Blog dedicated primarily to randomly selected news items; comments reflecting personal perceptions

Friday, July 08, 2016

There Are No Pluses for Obesity

"It has been suggested that body composition itself might somehow affect the neural systems that underlie cognition, motivation, self-control and salience processing, which would in turn affect one's ability to make better lifestyle choices."
Study, published in journal Frontiers in Neuroscience

"We looked for changes across the whole brain, but we also looked at specific networks. And there was no significant difference in terms of white matter volume, globally speaking."
"[Therefore] it stands to reason that these changes could further affect the ability of overweight individuals to exert self-control and maintain healthy lifestyle choices."
"[More and large studies are needed] but there's growing awareness that obesity impacts not just physical health, but mental health."
Chase Figley, assistant professor, department of radiology, University of Manitoba/Winnipeg Health Sciences Centre
The study's findings appear to fit with mounting evidence linking higher body mass with poorer impulse control and other “cognitive deficits.”
Sean Gallup/Getty Images      The study's findings appear to fit with mounting evidence linking higher body mass with poorer impulse control and other “cognitive deficits.”

This is not the first such study indicating that obesity has its deleterious effects not only physically but also on the capacity of a hugely overweight individual's ability to think as intelligently as someone whose brain isn't challenged by obesity. Just as fat around the mid-section begins to crowd the viscera and generalized fat affects joints, while likelihood of diabetes onset and heart and stroke potentials are increased, people carrying far too much weight are seen to be burdened with reduced cognitive functioning.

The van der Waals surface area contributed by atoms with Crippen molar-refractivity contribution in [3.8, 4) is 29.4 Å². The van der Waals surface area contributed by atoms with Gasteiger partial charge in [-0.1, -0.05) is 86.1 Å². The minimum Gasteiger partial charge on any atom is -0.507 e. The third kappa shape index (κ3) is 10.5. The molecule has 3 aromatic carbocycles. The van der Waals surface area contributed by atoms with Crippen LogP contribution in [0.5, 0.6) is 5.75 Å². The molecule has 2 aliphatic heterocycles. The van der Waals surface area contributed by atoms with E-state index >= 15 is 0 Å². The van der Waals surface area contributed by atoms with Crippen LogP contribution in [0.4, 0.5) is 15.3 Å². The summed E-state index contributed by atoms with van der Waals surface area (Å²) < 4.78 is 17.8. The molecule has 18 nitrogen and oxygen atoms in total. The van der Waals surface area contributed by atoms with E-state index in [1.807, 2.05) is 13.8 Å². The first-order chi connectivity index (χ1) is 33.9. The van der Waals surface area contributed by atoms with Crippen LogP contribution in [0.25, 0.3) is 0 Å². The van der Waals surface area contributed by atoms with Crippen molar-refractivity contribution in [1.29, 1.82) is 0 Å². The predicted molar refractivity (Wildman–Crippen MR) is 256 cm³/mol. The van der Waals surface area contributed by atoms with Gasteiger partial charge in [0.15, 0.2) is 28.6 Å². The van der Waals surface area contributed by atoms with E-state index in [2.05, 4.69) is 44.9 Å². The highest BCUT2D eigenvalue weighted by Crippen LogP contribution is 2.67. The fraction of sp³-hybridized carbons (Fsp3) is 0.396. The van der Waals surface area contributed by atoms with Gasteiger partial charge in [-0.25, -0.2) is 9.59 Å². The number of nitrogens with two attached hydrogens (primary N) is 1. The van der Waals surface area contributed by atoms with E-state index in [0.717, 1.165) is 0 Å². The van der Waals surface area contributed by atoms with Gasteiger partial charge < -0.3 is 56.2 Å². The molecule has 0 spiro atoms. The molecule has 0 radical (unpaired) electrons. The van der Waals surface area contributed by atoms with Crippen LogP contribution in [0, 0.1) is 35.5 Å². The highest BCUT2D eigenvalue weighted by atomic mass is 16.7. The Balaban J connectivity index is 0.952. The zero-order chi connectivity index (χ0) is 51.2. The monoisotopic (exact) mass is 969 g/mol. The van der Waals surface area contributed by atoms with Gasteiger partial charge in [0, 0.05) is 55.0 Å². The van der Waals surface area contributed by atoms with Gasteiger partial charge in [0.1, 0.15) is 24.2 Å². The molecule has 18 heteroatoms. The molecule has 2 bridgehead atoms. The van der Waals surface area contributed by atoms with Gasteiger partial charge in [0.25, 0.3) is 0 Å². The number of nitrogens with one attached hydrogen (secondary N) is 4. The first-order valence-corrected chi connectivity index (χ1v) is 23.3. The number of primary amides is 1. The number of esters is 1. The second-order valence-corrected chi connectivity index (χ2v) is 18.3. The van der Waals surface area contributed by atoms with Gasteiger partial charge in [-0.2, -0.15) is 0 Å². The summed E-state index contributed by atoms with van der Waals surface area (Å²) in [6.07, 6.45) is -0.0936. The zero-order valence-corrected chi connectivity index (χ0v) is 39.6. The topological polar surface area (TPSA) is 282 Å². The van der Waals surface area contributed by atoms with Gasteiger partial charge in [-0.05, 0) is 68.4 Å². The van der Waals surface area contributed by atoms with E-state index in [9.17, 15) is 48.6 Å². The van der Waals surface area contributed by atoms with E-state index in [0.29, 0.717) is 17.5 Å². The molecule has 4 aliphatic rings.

This new study, a joint research project between Canadian and American scientists, whose findings were recently published, posits that obese and overweight people suffer significantly less grey and white matter in the networks of their brain, a finding considered to represent a "biologically plausible explanation" why such people are beset with greater impulsivity and "altered reward processing".

Brain images of 32 healthy adult volunteers who happened to be greatly overweight, from two Baltimore Maryland neighbourhoods, formed the participants of the study. The findings make a neat fit with evidence steadily on the increase that higher body mass is linked with poorer impulse control, among other "cognitive deficits", all of which may be involved in detracting from the success of an overweight individual's efforts to lose some of that weight.

Obesity has been found responsible by other researchers to accelerated, age-related brain shrinkage leading to early onset dementia, as well. An estimated 2.1-billion people are in the overweight or obese category globally. In Canada alone in 2014, 20 percent of adults representing about 5.3-million people had reported height and weight statistics classifying them as obese.

Researchers for the study imaged the brains of 16 men and an equal number of women with no  history of mental health problems, measuring BMI and body fat percentages, then looked to measure individual differences in body composition and how they might be related to differences in brain structure and function.

People with a higher BMI (body fat count) had slightly more grey matter but when different specific networks were examined it was found that heavier people had less grey and white matter in the "salience network", explained by Dr. Figley as the "seat of motivation, willpower, and the ability to persevere through physical and emotional challenges".

Differences were discovered as well, based on body composition in an area of the brain responsible for habitual behaviour. Obesity has been shown to be associated with lower scores on decision-making and executive function tasks, slower mental processing speed and decreased learning and memory, by numerous other studies, pointed out Dr. Figley.

A conundrum does present itself, however, and that is which comes first. Do brain differences predispose certain individuals to becoming overweight or obese, "Or are these differences more likely to be an effect of poor diet, lifestyle and/or body composition", ask the study's authors.While the study doesn't address that issue, "there are previous studies that imply elevated body fat can cause these sorts of brain changes".

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